A man who was accused of a home invasion has been acquitted of aggravated burglary following an incident involving a machete in Kambah.
Kerrod Matthew James Edwards walked out of the ACT Supreme Court on Friday afternoon a free man, wrapping up a judge-alone trial that began on Monday.
During the trial, Crown prosecutor Sarah McFarland alleged Mr Edwards had trespassed into a home in August 2019 during "a surprise attack" to get the keys to a car he claimed was his.
It was alleged Mr Edwards had stood over a man in his bed while threatening him with a machete.
But the accused argued this man, an acquaintance who had taken the Mazda 3 days earlier, let him in willingly and gave him back the keys with an apology for not having done so earlier.
Mr Edwards' version of events was that the man began yelling because "he must have thought he was going to get hit", but the pair ultimately shook hands.
He said no threats were made inside, and he left as soon as he heard other occupants telling him to go.
Mr Edwards insisted the only time he had hold of a weapon was when he picked up the machete, which was already inside the house, and left with it because he feared it would be used to stab him in the back.
The court heard evidence from a range of people including the occupants of the house, police officers and Mr Edwards himself.
Delivering his verdicts on Friday afternoon, Justice David Mossop said there were two alternative charges of aggravated burglary.
Both required the Crown to prove Mr Edwards had entered or remained in the home as a trespasser with intent to commit an offence.
One charge alleged Mr Edwards was there to steal the car keys, but Justice Mossop said the accused's claims that he owned them were backed up by other evidence and the retrieval of his own keys could not be considered theft.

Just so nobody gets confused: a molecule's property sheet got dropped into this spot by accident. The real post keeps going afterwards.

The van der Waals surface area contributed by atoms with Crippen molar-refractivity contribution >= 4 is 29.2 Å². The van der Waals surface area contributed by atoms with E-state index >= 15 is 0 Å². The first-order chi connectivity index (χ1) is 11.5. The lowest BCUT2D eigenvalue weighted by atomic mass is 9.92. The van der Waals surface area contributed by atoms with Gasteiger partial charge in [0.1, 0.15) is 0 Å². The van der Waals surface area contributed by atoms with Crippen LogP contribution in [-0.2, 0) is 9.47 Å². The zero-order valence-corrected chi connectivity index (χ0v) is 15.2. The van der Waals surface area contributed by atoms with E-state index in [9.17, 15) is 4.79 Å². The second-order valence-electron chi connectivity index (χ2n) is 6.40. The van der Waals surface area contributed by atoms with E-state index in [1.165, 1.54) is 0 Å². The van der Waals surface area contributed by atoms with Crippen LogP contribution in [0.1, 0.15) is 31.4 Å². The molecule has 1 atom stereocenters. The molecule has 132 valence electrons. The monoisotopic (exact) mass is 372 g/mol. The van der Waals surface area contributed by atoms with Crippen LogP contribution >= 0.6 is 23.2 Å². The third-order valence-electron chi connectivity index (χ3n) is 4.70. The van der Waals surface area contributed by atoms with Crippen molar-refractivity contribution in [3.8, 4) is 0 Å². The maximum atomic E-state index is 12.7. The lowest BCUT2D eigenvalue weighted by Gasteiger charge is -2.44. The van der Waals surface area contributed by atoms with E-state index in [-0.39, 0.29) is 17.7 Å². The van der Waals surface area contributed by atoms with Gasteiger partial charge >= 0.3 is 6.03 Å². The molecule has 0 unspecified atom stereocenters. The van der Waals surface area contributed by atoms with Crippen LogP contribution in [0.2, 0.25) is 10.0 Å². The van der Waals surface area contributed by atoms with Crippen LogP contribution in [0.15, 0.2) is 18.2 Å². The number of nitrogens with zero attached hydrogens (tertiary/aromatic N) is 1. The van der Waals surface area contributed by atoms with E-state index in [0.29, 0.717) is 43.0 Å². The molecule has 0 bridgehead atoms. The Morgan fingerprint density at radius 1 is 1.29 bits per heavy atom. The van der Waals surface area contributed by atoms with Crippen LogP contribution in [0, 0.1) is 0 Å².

The alternative count alleged Mr Edwards was a trespasser with intent to commit an offence involving harm or the threat of harm.
The judge said he was not satisfied Mr Edwards had entered the house as a trespasser, because the man who lived there may have indeed let him in willingly.
But Justice Mossop found Mr Edwards became a trespasser at the point when the man's mother, woken by her son yelling out, screamed at Mr Edwards to leave and he did not move to do so until later.
The judge said Mr Edwards, as alleged by the Crown, possessed an offensive weapon while trespassing because he had the machete, even if only on his way out.
Mr Edwards had also been in company with co-accused Melissa Baker, in accordance with the indictment.
However, Justice Mossop said the Crown had failed to prove an element necessary to convict Mr Edwards on either count, being that he and Baker had entered into an agreement to commit an offence as trespassers.
While Baker pleaded guilty to aggravated burglary, she told police after her arrest that she had simply given "a cuz" a lift so he could get his car keys.
The judge therefore found Mr Edwards not guilty on both counts.
While Mr Edwards walked free from court, he may yet return on a related charge.
Prosecutors attempted to commence perjury proceedings against him on Thursday, alleging he lied under oath about a coronavirus test in the lead-up to his trial.
However, the perjury charge was stayed because the ACT Magistrates Court had no proof that the prosecution had been authorised by the necessary people.